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Machine learning in chemoinformatics and drug discovery

Chemoinformatics is an established discipline focusing on extracting, processing, and extrapolating meaningful data from chemical structures. With the rapid explosion of chemical ‘big’ data from HTS and combinatorial synthesis, machine learning has become an indispensable tool for drug designers to mine chemical information from large compound databases to design drugs with important biological properties. To process the chemical data, they first reviewed multiple processing layers in the chemoinformatics pipeline followed by the introduction of commonly used machine learning models to drug discovery and QSAR analysis.

Machine learning is currently one of the most important and rapidly evolving topics in computer-aided drug discovery. In contrast to physical models that rely on explicit physical equations like quantum chemistry or molecular dynamics simulations, machine learning approaches use pattern recognition algorithms to discern mathematical relationships between empirical observations of small molecules and extrapolate them to predict chemical, biological, and physical properties of novel compounds. Also, in comparison to physical models, machine learning techniques are more efficient and can easily be scaled to big datasets without the need for extensive computational resources. One of the primary application areas for machine learning in drug discovery is helping researchers understand and exploit relationships between chemical structures and their biological activities or SAR.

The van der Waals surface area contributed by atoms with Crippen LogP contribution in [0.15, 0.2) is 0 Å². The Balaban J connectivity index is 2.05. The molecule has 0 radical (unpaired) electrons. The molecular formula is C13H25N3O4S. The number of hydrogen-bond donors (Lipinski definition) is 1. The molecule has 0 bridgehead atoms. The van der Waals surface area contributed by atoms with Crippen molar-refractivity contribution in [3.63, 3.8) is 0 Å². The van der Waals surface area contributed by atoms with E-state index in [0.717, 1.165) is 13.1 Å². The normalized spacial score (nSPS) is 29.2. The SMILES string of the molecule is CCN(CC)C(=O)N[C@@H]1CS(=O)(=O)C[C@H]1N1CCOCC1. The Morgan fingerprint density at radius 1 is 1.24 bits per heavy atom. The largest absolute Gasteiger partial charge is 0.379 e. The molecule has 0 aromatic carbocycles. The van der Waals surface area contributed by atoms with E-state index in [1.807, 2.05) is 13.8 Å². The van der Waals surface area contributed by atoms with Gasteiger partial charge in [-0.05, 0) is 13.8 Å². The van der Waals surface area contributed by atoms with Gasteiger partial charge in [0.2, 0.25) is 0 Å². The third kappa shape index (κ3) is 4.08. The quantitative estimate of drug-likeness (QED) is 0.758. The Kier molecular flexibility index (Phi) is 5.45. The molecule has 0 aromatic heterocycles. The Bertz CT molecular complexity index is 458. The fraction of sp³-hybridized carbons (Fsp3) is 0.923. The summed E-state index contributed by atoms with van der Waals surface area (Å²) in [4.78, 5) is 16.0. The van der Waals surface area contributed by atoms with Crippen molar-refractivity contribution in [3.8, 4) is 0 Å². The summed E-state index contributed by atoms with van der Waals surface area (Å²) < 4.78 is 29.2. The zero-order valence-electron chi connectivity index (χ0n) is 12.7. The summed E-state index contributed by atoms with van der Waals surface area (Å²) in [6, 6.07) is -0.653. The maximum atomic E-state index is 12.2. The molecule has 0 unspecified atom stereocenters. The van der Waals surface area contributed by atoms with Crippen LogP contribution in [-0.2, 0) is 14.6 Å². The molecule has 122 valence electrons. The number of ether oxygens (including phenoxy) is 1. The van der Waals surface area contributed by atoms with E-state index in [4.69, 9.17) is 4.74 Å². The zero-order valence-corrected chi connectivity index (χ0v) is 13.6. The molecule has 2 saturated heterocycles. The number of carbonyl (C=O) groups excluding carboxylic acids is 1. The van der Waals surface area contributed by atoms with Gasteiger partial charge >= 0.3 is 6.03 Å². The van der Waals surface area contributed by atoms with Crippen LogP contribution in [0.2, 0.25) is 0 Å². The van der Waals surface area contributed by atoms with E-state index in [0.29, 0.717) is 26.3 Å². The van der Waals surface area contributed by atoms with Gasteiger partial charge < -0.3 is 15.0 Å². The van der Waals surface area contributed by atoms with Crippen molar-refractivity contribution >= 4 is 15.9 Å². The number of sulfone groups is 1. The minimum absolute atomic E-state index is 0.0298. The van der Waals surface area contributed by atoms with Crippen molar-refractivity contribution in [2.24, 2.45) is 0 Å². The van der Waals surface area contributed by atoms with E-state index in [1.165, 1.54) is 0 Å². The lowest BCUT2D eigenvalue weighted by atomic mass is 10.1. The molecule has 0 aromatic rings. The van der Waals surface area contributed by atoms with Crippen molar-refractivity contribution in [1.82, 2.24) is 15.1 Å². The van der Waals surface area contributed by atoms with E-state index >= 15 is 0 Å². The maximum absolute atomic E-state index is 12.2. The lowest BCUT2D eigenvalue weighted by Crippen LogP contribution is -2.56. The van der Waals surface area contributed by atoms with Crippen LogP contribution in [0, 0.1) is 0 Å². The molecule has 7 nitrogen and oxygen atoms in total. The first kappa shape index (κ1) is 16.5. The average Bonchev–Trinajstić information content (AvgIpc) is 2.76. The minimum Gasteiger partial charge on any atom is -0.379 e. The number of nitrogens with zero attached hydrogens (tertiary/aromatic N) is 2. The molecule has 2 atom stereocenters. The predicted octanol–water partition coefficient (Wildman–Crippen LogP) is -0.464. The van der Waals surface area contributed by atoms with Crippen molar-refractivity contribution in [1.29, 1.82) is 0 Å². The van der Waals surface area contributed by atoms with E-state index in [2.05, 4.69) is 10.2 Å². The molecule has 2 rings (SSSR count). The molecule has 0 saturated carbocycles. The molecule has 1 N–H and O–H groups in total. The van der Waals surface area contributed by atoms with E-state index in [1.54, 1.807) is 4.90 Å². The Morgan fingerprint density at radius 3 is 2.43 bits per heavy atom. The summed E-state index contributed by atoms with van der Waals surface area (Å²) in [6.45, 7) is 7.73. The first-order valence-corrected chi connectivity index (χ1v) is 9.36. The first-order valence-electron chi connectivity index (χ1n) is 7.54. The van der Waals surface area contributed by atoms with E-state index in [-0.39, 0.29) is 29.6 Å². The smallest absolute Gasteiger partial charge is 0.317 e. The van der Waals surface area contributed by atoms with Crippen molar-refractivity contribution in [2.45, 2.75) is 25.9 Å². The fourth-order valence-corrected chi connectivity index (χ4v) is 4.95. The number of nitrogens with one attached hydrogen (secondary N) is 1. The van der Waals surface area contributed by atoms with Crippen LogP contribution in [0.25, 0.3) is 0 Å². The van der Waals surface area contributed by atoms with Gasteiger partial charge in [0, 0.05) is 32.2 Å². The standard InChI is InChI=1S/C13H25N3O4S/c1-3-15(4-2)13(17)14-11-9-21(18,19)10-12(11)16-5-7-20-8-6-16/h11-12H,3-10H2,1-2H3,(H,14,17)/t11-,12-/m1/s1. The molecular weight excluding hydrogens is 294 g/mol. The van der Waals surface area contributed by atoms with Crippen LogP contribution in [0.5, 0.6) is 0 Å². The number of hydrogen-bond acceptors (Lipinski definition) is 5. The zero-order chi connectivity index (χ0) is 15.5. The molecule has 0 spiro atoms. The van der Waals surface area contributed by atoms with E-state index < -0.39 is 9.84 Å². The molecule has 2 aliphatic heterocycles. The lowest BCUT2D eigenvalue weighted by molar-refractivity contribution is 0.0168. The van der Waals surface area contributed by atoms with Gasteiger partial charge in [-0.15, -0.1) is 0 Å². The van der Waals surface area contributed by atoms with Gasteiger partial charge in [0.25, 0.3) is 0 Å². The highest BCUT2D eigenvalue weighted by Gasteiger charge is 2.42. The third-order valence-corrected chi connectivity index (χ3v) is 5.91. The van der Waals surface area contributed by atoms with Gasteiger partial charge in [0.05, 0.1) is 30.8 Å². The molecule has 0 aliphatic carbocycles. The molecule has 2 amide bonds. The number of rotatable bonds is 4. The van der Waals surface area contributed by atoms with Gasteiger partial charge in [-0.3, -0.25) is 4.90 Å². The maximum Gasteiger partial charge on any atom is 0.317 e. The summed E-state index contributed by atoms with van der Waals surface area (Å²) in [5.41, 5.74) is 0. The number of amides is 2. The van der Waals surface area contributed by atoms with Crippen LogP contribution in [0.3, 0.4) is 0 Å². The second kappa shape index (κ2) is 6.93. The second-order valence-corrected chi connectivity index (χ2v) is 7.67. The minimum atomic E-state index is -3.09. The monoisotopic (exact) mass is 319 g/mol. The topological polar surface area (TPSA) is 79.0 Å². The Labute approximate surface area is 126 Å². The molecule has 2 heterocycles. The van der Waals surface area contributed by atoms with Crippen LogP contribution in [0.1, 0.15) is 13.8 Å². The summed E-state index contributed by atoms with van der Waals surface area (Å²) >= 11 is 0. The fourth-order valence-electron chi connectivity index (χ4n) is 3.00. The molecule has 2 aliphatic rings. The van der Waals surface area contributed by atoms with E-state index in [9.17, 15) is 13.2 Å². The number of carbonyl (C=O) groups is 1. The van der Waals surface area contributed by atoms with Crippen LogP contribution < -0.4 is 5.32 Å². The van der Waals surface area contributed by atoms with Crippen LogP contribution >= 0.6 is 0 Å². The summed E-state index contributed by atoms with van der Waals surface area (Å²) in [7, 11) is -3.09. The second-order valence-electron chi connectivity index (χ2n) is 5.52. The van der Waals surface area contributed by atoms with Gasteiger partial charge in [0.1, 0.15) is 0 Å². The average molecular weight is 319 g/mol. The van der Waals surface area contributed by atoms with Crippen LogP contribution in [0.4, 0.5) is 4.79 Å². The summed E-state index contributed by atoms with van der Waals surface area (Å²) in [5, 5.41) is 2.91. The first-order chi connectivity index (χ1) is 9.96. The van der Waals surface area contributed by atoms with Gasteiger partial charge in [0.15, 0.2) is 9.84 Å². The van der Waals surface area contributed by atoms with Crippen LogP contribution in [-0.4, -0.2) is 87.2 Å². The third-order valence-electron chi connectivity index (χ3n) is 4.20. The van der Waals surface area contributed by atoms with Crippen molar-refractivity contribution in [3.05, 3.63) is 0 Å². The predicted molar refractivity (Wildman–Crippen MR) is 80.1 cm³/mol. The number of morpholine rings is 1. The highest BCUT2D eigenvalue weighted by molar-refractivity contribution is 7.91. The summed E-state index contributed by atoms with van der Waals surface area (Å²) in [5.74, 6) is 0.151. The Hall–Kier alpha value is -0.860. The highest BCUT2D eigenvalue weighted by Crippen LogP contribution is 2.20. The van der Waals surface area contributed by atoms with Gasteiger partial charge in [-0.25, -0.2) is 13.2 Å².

For instance, given a hit compound from a drug screening campaign, they might wish to know how its chemical structure can be optimized to improve its binding affinity, biological responses, or physiochemical properties. Fifty years ago, this type of problem could only be addressed through numerous costly, time-consuming, labor-intensive cycles of medicinal chemistry synthesis and analysis. Today, modern machine learning techniques can be used to model QSAR, or quantitative structure-property relationships (QSPR), and develop artificial intelligence programs that accurately predict in silico how chemical modifications might influence biological behavior.